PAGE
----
Church receives approval
Plans to renovate the Oxford University United Methodist Church were given the OK by two historic preservation boards Tuesday night that include a two-level parking deck and demolition of one the buildings on the church’s campus.
The Courthouse Square Historic Preservation Commission and the residential Historic Preservation Commission met in a joint meeting at City Hall to review the church’s plans for renovations since the church property falls under both historic preservation districts; however, the Courthouse Square board’s jurisdiction only covers the parking lot area of the church.
Both boards approved the plans that will expand the church while leaving the historical aspect of the church intact.
Ann Somers with CDFL Architects of Jackson, and Ron Hipp, church renovation project chairman, presented the plans to the commission, requesting a Certificate of Appropriateness.
The plans include a new entry tower and covered walk way to the main building entrance; new contemporary worship space with sound and video systems; new two-story gathering space and new “journey” contemporary worship space; new office suite with conference room, break room, work room, bathrooms and reception area; new entry to the second-floor from a new parking deck with large gathering area; large classrooms and choir practice room; interior renovation of existing classrooms and a two-tiered parking structure with gate access for 52 vehicles.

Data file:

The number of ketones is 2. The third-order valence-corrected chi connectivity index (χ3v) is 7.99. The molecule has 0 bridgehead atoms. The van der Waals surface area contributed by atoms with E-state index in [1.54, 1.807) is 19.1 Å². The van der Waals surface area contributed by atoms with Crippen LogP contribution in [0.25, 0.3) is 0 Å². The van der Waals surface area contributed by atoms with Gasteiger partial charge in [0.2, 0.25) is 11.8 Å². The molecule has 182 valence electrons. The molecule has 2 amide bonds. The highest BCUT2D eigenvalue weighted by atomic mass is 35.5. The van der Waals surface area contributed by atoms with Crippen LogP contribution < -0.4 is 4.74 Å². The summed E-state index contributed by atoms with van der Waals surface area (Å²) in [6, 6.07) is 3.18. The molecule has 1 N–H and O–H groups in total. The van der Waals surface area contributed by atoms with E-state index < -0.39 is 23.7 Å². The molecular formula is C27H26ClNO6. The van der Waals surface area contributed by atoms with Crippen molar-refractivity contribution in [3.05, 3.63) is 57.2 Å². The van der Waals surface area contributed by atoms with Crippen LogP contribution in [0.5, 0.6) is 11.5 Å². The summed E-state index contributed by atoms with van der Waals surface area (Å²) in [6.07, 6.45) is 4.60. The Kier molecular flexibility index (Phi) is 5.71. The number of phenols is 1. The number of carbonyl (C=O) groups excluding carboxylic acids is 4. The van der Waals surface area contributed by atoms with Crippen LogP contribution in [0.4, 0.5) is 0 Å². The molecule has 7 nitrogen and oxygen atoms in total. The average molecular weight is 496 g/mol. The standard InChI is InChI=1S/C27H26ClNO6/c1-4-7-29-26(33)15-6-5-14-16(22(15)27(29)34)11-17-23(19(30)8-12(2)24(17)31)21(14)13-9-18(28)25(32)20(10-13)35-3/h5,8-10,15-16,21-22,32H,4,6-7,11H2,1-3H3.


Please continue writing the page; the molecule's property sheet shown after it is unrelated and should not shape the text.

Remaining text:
The parking deck will not have ramps. Each of the levels will be accessed individually and will not connect.
The Courthouse Square commission approved the parking deck plans unanimously.
Part of the new plans call for the demolition of the 10,000-square foot building, built in 1934, that contains mostly office space. It will be replaced by a 50,000-square foot building.
The commission deemed the building was non-contributing to the district and would not cause harm to surround properties.
“It’s not architecturally significant for the property as a whole,” said HPC chairman Brian Hyneman.
Wesley Hall and the church chapel will be left as is. Renovations will be done to the part of the church that was built in 1964 and serves as an entryway and has several classrooms. The activity center and gym, which were constructed in 2006, will not be changed.
“We will be matching the existing buildings as much as possible and using similar materials, but we want there to be a difference between what’s new,” Somers said.
Similar plans were presented to the commissions last year by a different architect for a complementary review but weren’t presented for a Certificate of Appropriateness at that time.
Hipp said he hopes to start construction around June 1.
“I expect it to take about 16 to 18 months to complete the project,” he told the commissions.
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